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US job growth stalls – a more reliable indicator than initial GDP

Well, well, once again the monthly non-farm payroll numbers provide the insight on the real state of the US economy. As with 2008, forget the official GDP numbers, or at least the initial ones. Forget also the the spin from those with an interest to persuade you everything is dandy, particularly those encouraging you to leverage up into this downturn. Instead, see what industry is actually doing in terms of investing in staff while central banks start to panic and reach once again for QE. Perhaps this is just a cunning plan by Trump via the Federal Reserve to encourage the likes of the ECB into doubling down on the 40% of GDP already represented by its balance sheet, but either way, there are enough bricks in place to suggest trouble ahead. If US employment is stalling and now also wage growth, that tells you industry is cautious and if that’s the case, then central banks may find few takers, at least credit worthy ones, for the additional liquidity pushed at them.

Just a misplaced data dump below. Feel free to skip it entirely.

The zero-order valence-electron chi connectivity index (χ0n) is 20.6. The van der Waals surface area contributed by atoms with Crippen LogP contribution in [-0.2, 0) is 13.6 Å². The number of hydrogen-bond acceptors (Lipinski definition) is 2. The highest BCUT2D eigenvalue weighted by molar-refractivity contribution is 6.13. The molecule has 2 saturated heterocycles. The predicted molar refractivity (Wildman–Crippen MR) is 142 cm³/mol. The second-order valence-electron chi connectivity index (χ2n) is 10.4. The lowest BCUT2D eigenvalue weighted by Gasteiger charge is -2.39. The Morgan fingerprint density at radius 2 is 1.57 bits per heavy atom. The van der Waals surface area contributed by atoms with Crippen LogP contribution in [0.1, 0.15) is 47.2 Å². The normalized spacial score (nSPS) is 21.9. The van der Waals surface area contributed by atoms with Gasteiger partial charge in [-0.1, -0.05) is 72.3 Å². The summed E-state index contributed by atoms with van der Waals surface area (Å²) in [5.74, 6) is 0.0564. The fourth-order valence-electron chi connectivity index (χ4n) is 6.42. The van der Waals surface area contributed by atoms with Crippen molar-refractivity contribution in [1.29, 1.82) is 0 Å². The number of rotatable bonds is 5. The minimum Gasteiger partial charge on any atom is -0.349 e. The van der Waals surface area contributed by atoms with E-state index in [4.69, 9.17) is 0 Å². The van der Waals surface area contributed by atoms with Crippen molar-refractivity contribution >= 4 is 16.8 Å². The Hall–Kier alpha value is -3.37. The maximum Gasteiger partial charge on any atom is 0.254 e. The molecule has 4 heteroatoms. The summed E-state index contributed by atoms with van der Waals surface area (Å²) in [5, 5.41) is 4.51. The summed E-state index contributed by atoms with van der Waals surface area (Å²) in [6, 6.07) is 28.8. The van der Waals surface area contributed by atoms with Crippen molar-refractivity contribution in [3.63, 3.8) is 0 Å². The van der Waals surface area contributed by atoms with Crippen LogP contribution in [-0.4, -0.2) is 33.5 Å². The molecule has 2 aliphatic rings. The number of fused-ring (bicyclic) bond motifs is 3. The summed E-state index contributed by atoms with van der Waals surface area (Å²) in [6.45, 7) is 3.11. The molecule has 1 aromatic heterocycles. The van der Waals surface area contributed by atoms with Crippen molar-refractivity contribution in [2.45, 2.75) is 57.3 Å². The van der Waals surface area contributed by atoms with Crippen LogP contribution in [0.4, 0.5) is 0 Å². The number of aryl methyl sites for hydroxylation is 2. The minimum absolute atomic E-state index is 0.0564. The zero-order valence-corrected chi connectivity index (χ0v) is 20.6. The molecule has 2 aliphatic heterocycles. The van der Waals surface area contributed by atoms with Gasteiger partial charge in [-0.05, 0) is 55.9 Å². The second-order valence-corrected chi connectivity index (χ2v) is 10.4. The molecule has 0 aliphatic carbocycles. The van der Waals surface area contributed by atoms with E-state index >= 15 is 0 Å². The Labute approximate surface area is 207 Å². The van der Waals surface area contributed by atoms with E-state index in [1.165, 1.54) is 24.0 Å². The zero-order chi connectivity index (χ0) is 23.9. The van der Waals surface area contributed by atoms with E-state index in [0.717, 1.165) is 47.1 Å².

Strip out the changes in seasonal adjustments and MoM job growth drops to only +8k

After the strong April (+205k MoM), May was never looking too hot, particularly given the ratcheting up of US-China trade tensions, so the retreat to an OFFICIAL +90k MoM net job additions for the private sectorought no to have come as too much of a surprise. I stress the word’official’ however, as these reported figures are seasonally adjusted and sometimes the scales are weighted by changing these adjustments. For the May numbers being reported, that includes a positive adjustment of +82k relative to the previous years adjustment, suggesting an underlying rise in MoM private sector employment might have been a measly +8k instead.

+82k added to the May seasonal adjustment – convenient!

With average hourly wage growth edging back to +2.6% annualised, that doesn’t exactly suggest a private sector economy that is on fire. But then again, as we highlighted in our Q1 GDP analysis, this ought to have been obvious to even the most superficial analysis of the constituent parts to these estimates.

Not much sign of an inflationary wage spiral

Watching Trump talking up the US economy while his banker (Powell) is busily trying to turn on the monetary tap again (even to the extent of no longer portraying QE as an exceptional measure) reminds me of the time he was talking up his Atlantic City casino venues as they were collapsing.